Biting the ears off an Easter bunny
Published 12:00 am Thursday, March 24, 2005
Here comes Peter Cotton Tail..Hoppin down the bunny trail, hippity hoppity Easter’s on its way…
As I sit here at my desk, my face covered in yellow sugar from a box of marshmallow Peep chicks, I thought I would share the interesting Easter facts I came across.
It would take 9,000 vertical Peeps to equal the height of the tallest building in the world, Taipei 101 in Taiwan.
It would take approximately 8,000 vertical Peeps to equal the height of the tallest building in the United States, the Sears Tower in Chicago.
In 1953, it took 27 hours to make one Peep!
Today it only takes six minutes.
4.2 million Peeps are made each day at the Just Born factory in Bethlehem, Pennsylvania. Peeps chicks and bunnies come in five different colors.
Yellow chicks though are the most poplar followed by pink.
Each Peep only has 32 calories and no fat, thank goodness for my waste line.
The average Peep eater tends to eat 1-5 Peeps in a setting.
I thought this was quite funny; there is a Peep fan club and fun busses that travel throughout the United States and hand out Peep samples.
For more fun facts about Peeps, check out their website www.marshmallowpeeps.com.
Americans spend two billion dollars on Easter candy and eat 7.1 billion pounds of Easter candy each year including Peeps.
The most popular Easter candy is chocolate eggs, but over 60 million chocolate bunnies are sold.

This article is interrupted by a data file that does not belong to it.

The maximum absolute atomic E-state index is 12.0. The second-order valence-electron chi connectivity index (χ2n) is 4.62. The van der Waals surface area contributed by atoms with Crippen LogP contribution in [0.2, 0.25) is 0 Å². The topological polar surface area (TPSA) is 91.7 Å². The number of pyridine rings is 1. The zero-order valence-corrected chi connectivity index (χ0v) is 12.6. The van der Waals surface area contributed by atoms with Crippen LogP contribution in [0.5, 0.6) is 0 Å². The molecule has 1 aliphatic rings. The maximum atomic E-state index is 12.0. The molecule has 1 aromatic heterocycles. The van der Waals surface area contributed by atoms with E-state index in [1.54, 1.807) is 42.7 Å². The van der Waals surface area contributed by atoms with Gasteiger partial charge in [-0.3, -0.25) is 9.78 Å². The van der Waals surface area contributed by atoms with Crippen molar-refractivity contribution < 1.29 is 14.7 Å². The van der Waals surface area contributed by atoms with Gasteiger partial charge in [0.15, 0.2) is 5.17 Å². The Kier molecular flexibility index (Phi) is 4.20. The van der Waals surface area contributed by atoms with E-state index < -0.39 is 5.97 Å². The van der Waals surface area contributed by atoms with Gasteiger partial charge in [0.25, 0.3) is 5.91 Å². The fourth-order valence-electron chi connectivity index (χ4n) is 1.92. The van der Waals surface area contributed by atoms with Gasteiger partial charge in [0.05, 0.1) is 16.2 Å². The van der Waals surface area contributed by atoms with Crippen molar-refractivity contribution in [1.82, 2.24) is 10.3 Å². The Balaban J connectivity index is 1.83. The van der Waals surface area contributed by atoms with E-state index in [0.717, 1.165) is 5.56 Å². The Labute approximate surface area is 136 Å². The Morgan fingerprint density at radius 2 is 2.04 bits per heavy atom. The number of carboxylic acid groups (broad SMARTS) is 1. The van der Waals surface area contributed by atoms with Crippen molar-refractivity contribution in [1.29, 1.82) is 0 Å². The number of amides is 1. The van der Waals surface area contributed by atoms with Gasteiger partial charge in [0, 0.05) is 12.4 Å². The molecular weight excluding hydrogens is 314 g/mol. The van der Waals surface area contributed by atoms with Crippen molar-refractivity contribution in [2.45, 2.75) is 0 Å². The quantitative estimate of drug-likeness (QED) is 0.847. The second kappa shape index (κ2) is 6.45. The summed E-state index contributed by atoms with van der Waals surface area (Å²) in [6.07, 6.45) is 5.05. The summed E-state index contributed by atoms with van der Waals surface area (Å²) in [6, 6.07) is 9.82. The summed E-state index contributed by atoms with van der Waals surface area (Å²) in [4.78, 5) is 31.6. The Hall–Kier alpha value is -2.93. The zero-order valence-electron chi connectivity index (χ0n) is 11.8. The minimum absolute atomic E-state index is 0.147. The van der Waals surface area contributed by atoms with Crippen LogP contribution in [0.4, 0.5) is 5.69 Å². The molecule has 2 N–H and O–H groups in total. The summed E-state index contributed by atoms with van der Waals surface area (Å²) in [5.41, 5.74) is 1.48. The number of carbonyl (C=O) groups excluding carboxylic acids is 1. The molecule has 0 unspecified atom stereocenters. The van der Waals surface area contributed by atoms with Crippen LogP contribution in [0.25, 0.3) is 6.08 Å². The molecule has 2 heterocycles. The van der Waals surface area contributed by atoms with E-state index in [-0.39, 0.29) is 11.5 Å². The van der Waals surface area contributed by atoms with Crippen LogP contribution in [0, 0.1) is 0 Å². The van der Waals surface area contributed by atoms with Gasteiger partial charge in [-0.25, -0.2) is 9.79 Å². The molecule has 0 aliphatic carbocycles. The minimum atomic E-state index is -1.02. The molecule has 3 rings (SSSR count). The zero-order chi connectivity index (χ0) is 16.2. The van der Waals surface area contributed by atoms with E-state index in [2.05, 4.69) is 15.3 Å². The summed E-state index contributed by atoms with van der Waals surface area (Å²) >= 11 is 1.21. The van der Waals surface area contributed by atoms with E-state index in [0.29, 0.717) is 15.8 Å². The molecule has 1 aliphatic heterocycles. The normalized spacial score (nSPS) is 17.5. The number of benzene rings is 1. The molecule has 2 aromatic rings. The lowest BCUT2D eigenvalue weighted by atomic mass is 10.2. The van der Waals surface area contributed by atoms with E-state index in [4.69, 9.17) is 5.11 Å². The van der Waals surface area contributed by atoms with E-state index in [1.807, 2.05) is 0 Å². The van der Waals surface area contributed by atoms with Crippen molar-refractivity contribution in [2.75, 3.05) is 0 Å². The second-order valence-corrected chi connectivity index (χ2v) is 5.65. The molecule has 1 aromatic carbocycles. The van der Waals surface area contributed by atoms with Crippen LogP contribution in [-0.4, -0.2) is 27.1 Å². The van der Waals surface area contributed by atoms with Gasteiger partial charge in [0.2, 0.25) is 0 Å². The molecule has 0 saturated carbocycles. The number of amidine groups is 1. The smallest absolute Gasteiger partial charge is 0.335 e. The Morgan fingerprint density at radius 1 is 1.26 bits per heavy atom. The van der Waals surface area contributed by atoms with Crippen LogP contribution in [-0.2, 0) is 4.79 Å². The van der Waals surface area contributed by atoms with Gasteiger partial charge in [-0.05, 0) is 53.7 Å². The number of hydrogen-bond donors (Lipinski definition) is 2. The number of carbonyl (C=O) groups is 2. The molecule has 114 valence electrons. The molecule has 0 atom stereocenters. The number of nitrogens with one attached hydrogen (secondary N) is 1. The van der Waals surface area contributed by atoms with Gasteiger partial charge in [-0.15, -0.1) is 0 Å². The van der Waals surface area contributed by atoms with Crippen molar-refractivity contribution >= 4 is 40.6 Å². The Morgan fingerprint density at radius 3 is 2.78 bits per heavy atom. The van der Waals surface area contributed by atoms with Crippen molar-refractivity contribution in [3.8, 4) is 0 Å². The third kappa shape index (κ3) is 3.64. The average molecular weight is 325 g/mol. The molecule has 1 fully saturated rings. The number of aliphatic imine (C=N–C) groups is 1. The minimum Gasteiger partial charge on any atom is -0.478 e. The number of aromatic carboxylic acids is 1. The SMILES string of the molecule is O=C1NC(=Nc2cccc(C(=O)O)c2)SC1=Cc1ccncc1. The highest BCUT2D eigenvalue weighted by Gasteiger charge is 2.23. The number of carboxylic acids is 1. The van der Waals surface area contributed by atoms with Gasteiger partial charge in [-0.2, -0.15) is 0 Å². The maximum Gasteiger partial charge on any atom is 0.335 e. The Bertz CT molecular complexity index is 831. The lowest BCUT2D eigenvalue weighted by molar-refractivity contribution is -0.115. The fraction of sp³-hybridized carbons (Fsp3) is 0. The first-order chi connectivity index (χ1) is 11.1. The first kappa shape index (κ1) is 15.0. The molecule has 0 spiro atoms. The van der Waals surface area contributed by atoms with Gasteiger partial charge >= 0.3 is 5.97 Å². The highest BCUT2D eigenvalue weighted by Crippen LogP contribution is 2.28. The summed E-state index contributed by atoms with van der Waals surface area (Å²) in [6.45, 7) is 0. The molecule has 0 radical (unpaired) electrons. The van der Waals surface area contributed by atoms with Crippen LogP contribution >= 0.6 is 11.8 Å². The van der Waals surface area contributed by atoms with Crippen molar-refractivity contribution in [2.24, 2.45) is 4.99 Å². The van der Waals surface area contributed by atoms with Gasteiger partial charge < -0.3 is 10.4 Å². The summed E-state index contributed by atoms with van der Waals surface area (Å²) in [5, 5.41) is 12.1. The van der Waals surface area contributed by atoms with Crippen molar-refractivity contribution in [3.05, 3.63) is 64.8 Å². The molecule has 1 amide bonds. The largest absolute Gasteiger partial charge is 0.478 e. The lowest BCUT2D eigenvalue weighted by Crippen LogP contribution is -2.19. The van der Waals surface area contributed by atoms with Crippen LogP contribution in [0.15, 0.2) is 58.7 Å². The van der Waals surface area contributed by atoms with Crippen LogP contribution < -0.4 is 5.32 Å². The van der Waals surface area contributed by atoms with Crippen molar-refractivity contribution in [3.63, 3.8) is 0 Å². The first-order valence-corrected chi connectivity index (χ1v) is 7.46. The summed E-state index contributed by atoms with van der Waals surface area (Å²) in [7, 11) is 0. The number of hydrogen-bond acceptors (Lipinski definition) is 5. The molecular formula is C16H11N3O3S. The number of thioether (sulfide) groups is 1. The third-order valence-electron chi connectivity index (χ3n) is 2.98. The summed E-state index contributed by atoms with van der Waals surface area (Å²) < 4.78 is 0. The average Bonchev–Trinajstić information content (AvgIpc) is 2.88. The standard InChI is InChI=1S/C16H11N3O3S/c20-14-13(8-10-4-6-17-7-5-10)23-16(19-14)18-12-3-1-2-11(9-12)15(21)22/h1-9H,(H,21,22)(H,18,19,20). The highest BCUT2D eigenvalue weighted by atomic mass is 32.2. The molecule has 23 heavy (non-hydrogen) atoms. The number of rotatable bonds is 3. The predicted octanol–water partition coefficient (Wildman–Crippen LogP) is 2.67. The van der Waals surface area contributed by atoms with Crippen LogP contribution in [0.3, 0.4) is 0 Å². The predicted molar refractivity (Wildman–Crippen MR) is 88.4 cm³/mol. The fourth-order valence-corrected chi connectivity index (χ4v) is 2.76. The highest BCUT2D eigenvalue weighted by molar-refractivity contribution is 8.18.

Most people (74%) eat the ears off a chocolate bunny first, while the feet are second (13%) and (10%) of us eat the tails first.
The favorite flavor of jellybeans is cherry; I was shocked to see black did not make the top ten.
When eating jellybeans, 70% eat one at a time while 23% say they eat several at once.
The custom of giving eggs dates back to the Egyptians, Persians, Guals, Greeks and Romans to whom the egg was a symbol of life and fertility.
In the United States more than 1 billion Easter eggs are hunted each year in parks, back yards and even on the White House lawn.
The Easter holiday did not gain popularity in the United States until after the Civil War was over.
Easter eggs are also the most popular symbol on Hallmark Easter cards.
The fertility factor is also why the Easter rabbit came to be.
The Easter bunny’s visit is based upon German legend.
According to the legend, a poor woman decorated eggs for her children to find during famine.
At the moment they found them, the children saw a large bunny hopping away.
While researching fun facts I came across a few jokes. What is a bunny’s favorite part of the newspaper?
Lettuce to the editor.
What do you call a rabbit that tells jokes?
A funny bunny.
Time to go back to eating my Peeps and coloring Easter eggs. I hope rabbit season is over so my furry friend does not get shot on his quest to deliver me a basket full of treats.